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Glenn and Digby discuss the meltdown of PB1.0

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Since there are no bookmarks for me to link you to the relevant section, I hope Glenn will forgive me for fair-using a large section (with any objections from him or Digby, I'll trim this down to a smaller citation).

See Glenn's Salon post about this interview (includes audio link), the comment I posted there, and the full transcript.

The relevant section appears below the fold:

GG: ... Now, one of the things I want to ask you, and we're running out of time, but I do want to touch on this a little bit, is, you were, you know, around in the blogosphere in, very active first as a commenter for, you know, at Atrios's blog, and then your own blog, you know, leading into and part of the 2004 election, whereas I was just kind of a distant observer then, not paying all that close attention to what blogs you were doing as part of the election.

But I have paid a lot closer attention this time around for obvious reasons, and what's surprised me a little bit, during the primary, was that - you know, for me the value of blogs is when blogs fill the roles are being unfulfilled by the establishment political media institutions. The more, the greater the uniqueness is of what we do, the greater the impact is. The more we sort of replicate what the political, the already existing political and media institutions are already doing, the less of an impact we'll have.

And I felt like during the primary season, the net roots had very little impact on either the media narrative or the course of political events, because by and large the functions that they performed were just duplicating what, you know, media outlets were already performing, and the political campaigns were already performing: cheering for one candidate, hating another, you know, embracing whatever narratives help their candidate, attacking the ones that undermine their candidate, regardless of whether they were true or false.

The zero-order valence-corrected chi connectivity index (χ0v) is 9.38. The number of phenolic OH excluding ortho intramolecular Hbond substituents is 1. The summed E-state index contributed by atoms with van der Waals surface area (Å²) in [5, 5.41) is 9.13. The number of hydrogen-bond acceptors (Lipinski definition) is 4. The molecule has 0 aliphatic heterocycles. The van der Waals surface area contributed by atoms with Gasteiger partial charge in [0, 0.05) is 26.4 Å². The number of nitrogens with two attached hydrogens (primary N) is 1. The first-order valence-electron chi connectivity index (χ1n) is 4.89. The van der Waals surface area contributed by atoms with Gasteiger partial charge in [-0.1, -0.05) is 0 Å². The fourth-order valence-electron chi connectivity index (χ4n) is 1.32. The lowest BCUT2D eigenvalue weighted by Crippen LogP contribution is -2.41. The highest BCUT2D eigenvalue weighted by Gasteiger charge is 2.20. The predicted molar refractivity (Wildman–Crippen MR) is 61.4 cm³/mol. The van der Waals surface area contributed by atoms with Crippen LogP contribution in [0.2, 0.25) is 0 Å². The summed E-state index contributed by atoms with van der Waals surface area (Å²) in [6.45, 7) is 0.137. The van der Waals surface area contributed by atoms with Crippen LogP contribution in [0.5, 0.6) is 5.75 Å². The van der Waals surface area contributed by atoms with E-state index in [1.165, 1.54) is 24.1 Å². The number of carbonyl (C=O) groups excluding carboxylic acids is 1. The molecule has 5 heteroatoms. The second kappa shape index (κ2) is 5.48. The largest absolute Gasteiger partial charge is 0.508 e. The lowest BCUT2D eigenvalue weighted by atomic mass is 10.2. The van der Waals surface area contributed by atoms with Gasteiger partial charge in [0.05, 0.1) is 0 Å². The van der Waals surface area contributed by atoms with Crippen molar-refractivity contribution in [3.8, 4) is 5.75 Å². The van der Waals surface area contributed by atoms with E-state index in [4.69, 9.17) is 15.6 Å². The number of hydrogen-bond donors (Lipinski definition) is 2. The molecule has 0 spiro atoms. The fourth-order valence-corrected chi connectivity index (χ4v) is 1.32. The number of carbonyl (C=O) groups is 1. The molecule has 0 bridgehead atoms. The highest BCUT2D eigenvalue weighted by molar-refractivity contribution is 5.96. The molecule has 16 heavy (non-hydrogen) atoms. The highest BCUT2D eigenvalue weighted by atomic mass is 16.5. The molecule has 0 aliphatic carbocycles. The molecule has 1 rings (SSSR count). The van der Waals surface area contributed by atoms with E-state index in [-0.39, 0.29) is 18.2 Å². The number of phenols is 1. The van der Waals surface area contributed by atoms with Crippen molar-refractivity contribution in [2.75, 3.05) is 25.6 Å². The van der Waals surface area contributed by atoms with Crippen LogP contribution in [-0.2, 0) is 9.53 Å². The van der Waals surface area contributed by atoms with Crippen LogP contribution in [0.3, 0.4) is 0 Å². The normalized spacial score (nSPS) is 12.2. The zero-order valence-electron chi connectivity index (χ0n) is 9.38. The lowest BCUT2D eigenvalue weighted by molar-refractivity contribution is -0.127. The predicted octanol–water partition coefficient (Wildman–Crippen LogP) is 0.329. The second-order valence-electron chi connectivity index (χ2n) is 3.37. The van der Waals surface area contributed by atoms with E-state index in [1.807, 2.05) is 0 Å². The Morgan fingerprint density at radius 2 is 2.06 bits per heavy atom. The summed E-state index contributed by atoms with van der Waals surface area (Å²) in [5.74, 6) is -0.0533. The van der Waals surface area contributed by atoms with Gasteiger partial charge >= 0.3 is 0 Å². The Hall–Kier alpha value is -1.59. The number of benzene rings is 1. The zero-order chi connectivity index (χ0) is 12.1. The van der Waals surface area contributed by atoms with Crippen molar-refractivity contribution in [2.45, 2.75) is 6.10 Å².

Do you think that's true, is that different than what it was like in 2004? And what do you think the role is that bloggers can play, if anything, in terms of having an impact in the general election?

D: Well, I think - I really like your definition of what bloggers should do, sort of filling this unfilled void out there. I think that's something that most bloggers should think about; they should try and put that into practice when they're thinking about what to write about and how to write about it. I mean, at least those who are, you know, sort of seriously committed to being, you know, progressive bloggers.

2004 was a preview of this, and it was, the problem was, that the primary was really truncated. Kerry ran away with it, and, but up to that point, there had been some pretty, it was building into a intra-party spat among what was the net roots then, which was a much smaller community than it is now. and certainly much less, I don't know, institutional in nature. We were, you know, all just hobbyists essentially at that time. But it was a preview, I mean, there was, you know, this Dean, Clark, Kerry, you know, people getting nasty overnight, people turning into complete freaks overnight, you know. Yeah, the same thing.

And I think that in a weird way it set up an expectation among people who didn't have a lot of experience with politics, you know, maybe younger people or people who sort of came into politics later in life. But that's how primaries work. So you had a short little fight for a couple of months before the primary started, and then the primaries would start and it would be over. The idea of long, drawn-out primary was really, you know, completely surprising to a lot of people and angering, like, you're not allowed to do this. The truth is that primaries have often been long, and this one was quite close by historical standards, I mean, it was really was, and there was a lot of passion involved. So, I think that the blogosphere, it was a sign of political immaturity that what happened this time, and I hopefully that experience will lead people to look at it differently. I assume, I'm assuming Obama will win and we won't have to look at this for another eight years but, you know, an open primary is an unusual...